This is a brilliant piece that pulls together the most political event in the world, far exceeding the election of an American president (and this is from a non-Catholic). The intricacies and nuances with a Conclave are enough to drive any historian or political fanatic mad, but to create one in a piece of fiction is surely an even more onerous task. Harris develops a wonderful collection of characters to serve as cardinals and support staff, though he promises in his author's note that none are based on actual people. Using these multi-dimensional individuals, the narrative moves in interesting ways to enrich the story the further it advances, using Lomeli as the central protagonist throughout. From what I know of Conclaves and the rules surrounding them, Harris has used everything at his disposal to create momentum in the most interesting of spots without dragging things out too much or weighing the story down in a constitutional miasma. Tackling the fallibility of each cardinal, the struggle between man and God, the views of the outside world, and the highly political event that is electing the Supreme Pontiff, Harris delivers a thriller that far exceeds any expectations and does so in under three hundred pages. Weaving dramatic interactions into the storyline, the reader is left to cheer on their favourite cardinal, in hopes that he will obtain the magic eighty votes. I cannot think of a novel that churned up so much political excitement in me or so flawlessly depicts this highly secretive event as a Conclave. Readers of all political and religious stripes will surely enjoy devouring this piece, which reads so fluidly and is timeless in its presentation that it could be read over the years without losing any lustre.

Kudos, Mr. Harris for entertaining, educating, and keeping the reader guessing until the very end. I cannot think of a better novel to read to contrast and compare with the circus of the upcoming US General Election.

This is a lonely place, and the hour is now late...

Interesting, fascinating, intriguing. 'Unputdownable'(Guardian), yes, that is the right word.
The process of the Vatican Conclave, the thought of the beautiful art there and an intrigue. What goes on behind those closed doors? It kept me reading to get to the twist. The twist... mmmm... far fetched? Well who knows, in today's day & age. I did love the struggle of Cardinal & Dean Lomeli in guiding the delicate process of the Conclave. Great book. Note: great cover. The atmosphere of the red cover pulled me in. In the afterword the author writes that he was allowed to visit the locations used during a Conclave that are permanently closed to the public. Wow, wish I could do that...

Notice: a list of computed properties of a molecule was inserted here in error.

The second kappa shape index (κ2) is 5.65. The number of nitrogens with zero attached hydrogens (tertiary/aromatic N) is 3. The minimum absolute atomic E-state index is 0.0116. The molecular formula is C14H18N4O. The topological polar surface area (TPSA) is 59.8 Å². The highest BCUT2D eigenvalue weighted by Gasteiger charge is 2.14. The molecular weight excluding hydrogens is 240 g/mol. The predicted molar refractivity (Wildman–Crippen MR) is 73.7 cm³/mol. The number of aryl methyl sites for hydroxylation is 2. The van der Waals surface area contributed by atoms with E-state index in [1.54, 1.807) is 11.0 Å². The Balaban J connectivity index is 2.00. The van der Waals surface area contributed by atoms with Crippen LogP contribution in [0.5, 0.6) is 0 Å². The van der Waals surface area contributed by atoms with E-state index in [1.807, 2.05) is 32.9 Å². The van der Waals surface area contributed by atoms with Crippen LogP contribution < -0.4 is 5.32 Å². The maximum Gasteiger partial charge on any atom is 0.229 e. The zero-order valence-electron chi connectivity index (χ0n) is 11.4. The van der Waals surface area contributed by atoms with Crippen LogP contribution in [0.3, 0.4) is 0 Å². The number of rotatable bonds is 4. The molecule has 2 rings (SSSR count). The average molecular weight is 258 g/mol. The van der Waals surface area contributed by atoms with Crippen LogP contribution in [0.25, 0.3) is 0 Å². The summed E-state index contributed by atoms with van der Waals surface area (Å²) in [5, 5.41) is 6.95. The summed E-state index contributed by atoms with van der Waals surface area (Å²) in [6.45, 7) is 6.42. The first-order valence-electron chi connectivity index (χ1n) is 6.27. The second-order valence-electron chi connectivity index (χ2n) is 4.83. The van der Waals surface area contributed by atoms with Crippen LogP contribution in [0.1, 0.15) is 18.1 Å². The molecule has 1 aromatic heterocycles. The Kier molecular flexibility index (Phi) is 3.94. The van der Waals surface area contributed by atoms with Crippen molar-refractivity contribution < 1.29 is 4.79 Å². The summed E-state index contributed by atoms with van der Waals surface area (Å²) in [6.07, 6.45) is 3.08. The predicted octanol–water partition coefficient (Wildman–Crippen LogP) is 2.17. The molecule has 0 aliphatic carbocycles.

It made me think I really need to visit Rome and the Vatican again soon. Wander the streets in wonder and awe.... Great book. Recommended!

Now when Simon saw that the Spirit was given through the laying on of the Apostles' hands, he offered them money, saying, 'Give me also this power, that any one on whom I lay my hands may receive the Holy Spirit'. But Peter said to him, 'May your silver perish with you, because you thought you could obtain the gift of God with money!'...

4.5 Stars

I was baptized Catholic, my mother raised in the Catholic faith, my father converted so they could be married in St. Mary’s Catholic Church in Alexandria, Virginia. My older brother was also baptized Catholic, not that I recall either of these events, but I do remember when my younger brother was baptized in the Episcopal church, where we went until I was in my early teens. I didn’t know until I was 24, when my godmother mentioned it to me, but I did spend a bit of time inside the Catholic church growing up, with one neighborhood girl who enjoyed “sneaking” in to light the candles. This wasn’t all that strange considering that even though it’s probably a mile walk, the woods behind my house backed up to the Catholic Church property.